Newly funded job opportunities for curatorial and collections work with Hawaiian and Pacific collections at Bishop Museum Honolulu
The Bernice P. Bishop Museum is launching a transformative new program with the support of the Andrew W. Mellon Foundation that builds internal curatorial capacity at the Museum in preparation for designing and implementing a training program in Indigenous curatorial practice for the next generation of museum curators. Building a Pacific Pipeline: Bishop Museum & The Te Rangi Hīroa Pacific Curators and Caretakers Program aims to diversify the pipeline of future cultural heritage professionals, increase the number of historically underrepresented Native Hawaiians and Pacific Islanders in the museum field, and demonstrate how museums can change their practices and positively impact their communities.
The first phase of Building a Pacific Pipeline will increase staffing in Bishop Museum’s Cultural Resources Division by hiring a team that includes two curators, a collections manager, and a collections technician to steward a collection that represents more than half of the world’s primary source material of Hawai‘iand the Pacific. Bishop Museum is an ideal learning laboratory for examining how Oceania collections are understood, interpreted, and cared for.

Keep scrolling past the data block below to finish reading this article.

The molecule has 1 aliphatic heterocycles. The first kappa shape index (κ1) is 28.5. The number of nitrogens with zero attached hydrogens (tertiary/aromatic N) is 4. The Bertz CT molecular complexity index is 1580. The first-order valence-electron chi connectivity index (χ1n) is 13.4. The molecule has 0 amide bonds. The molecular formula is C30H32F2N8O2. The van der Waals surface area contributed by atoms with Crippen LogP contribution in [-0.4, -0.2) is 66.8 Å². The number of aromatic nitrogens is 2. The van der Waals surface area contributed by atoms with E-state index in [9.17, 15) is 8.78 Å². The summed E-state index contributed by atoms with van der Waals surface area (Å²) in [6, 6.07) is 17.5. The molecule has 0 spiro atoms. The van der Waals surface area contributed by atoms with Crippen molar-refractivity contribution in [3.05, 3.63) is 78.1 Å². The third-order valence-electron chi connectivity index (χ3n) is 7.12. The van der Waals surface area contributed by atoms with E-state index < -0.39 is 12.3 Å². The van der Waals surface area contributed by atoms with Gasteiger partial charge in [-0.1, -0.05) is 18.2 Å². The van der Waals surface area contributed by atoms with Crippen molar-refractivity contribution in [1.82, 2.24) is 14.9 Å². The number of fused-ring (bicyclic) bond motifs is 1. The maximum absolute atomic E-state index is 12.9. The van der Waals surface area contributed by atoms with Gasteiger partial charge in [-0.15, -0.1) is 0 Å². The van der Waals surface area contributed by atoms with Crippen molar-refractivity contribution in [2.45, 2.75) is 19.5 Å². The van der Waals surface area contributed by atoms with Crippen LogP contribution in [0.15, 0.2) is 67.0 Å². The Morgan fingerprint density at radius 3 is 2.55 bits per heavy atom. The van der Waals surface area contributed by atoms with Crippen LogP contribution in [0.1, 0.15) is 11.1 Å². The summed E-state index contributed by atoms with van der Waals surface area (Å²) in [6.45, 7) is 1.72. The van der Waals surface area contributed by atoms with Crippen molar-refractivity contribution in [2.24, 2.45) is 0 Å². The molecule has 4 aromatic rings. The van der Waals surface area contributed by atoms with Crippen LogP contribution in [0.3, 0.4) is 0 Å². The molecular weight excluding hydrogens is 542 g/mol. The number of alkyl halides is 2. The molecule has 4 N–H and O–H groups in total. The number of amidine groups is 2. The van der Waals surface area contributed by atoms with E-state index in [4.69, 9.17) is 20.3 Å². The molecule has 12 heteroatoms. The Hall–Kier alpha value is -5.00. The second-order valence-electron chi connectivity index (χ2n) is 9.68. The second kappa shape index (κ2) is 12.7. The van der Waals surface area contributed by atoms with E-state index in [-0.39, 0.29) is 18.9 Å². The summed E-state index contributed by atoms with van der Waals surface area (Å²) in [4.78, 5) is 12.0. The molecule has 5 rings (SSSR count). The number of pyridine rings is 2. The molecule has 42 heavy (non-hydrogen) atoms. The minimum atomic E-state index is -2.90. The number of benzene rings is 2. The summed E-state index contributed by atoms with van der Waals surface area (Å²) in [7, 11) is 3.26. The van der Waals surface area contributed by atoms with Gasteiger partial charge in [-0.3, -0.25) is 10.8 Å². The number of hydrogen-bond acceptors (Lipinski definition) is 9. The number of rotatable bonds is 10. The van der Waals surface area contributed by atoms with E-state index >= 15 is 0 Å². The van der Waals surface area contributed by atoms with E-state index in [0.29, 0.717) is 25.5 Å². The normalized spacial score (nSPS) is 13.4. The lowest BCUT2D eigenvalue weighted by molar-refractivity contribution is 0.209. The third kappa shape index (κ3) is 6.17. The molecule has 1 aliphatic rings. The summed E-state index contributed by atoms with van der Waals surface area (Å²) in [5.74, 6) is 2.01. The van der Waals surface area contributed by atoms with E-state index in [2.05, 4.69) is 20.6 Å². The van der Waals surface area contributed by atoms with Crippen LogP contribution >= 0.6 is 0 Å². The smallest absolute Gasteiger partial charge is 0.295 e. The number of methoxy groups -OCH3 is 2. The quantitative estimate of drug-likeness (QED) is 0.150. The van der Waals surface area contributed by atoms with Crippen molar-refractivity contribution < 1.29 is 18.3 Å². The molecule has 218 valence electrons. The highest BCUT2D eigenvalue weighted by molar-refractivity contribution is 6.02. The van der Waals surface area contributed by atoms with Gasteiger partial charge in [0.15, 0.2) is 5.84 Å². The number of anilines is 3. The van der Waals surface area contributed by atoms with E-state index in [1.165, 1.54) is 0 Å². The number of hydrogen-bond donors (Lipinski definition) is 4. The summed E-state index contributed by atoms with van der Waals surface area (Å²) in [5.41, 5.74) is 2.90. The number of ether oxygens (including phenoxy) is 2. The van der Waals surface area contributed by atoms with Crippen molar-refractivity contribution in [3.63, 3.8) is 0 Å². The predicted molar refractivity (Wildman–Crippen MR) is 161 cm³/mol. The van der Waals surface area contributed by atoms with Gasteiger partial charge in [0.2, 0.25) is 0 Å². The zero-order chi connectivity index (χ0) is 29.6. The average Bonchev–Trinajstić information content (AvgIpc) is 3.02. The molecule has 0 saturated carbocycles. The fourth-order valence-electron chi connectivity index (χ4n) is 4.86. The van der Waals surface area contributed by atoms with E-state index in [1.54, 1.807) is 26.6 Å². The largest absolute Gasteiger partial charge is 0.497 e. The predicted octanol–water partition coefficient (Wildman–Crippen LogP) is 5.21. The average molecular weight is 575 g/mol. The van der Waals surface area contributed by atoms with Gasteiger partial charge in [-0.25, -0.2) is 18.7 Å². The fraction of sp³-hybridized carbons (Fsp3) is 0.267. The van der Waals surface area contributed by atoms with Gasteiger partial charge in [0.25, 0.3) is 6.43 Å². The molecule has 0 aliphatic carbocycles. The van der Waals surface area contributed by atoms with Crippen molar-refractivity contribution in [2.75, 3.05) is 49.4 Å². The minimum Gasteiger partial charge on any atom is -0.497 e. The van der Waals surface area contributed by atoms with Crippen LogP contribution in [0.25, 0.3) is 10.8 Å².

If you are interested in one of the positions, please go to www.bishopmuseum.org/careers/ to submit application materials.
As Dr. Julie Adams, curator of Oceania collections at the British Museum and a member of the program’s International Advisory Group says, “Prioritizing Indigenous knowledge, values, and practices, Building a Pacific Pipeline: Bishop Museum & The Te Rangi Hīroa Pacific Curators and Caretakers Program will have a far-reaching impact upon museums within the Pacific and beyond. As a result of this Mellon-funded initiative, Bishop Museum will once again be at the heart of shaping how Pacific collections are researched, nurtured, and made meaningful for the future.”